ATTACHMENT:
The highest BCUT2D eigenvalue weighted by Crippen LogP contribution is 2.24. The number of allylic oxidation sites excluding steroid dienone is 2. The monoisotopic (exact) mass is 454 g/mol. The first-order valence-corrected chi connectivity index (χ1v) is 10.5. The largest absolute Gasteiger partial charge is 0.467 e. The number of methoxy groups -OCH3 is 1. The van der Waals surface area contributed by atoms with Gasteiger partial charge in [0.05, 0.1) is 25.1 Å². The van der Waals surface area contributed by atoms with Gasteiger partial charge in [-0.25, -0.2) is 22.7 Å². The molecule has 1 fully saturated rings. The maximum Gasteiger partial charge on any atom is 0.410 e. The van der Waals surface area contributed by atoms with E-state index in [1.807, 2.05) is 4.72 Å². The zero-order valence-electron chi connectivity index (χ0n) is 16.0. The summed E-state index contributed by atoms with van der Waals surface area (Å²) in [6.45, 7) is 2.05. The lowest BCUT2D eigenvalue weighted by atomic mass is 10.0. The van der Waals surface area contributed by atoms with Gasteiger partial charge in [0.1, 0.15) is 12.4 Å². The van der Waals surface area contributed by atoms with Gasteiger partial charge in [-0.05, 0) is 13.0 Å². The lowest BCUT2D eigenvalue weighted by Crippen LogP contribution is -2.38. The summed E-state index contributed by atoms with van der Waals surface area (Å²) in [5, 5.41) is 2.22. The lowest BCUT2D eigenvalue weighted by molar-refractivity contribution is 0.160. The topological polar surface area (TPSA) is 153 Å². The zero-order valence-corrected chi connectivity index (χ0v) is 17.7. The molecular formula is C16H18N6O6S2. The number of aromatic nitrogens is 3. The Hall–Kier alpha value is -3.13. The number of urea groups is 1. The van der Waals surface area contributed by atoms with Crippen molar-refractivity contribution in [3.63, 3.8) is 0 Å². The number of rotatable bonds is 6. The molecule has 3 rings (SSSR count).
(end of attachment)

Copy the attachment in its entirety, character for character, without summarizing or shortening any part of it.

The highest BCUT2D eigenvalue weighted by Crippen LogP contribution is 2.24. The number of allylic oxidation sites excluding steroid dienone is 2. The monoisotopic (exact) mass is 454 g/mol. The first-order valence-corrected chi connectivity index (χ1v) is 10.5. The largest absolute Gasteiger partial charge is 0.467 e. The number of methoxy groups -OCH3 is 1. The van der Waals surface area contributed by atoms with Gasteiger partial charge in [0.05, 0.1) is 25.1 Å². The van der Waals surface area contributed by atoms with Gasteiger partial charge in [-0.25, -0.2) is 22.7 Å². The molecule has 1 fully saturated rings. The maximum Gasteiger partial charge on any atom is 0.410 e. The van der Waals surface area contributed by atoms with E-state index in [1.807, 2.05) is 4.72 Å². The zero-order valence-electron chi connectivity index (χ0n) is 16.0. The summed E-state index contributed by atoms with van der Waals surface area (Å²) in [6.45, 7) is 2.05. The lowest BCUT2D eigenvalue weighted by atomic mass is 10.0. The van der Waals surface area contributed by atoms with Gasteiger partial charge in [0.1, 0.15) is 12.4 Å². The van der Waals surface area contributed by atoms with Gasteiger partial charge in [-0.05, 0) is 13.0 Å². The lowest BCUT2D eigenvalue weighted by Crippen LogP contribution is -2.38. The summed E-state index contributed by atoms with van der Waals surface area (Å²) in [5, 5.41) is 2.22. The lowest BCUT2D eigenvalue weighted by molar-refractivity contribution is 0.160. The topological polar surface area (TPSA) is 153 Å². The zero-order valence-corrected chi connectivity index (χ0v) is 17.7. The molecular formula is C16H18N6O6S2. The number of aromatic nitrogens is 3. The Hall–Kier alpha value is -3.13. The number of urea groups is 1. The van der Waals surface area contributed by atoms with Crippen molar-refractivity contribution in [3.63, 3.8) is 0 Å². The number of rotatable bonds is 6. The molecule has 3 rings (SSSR count).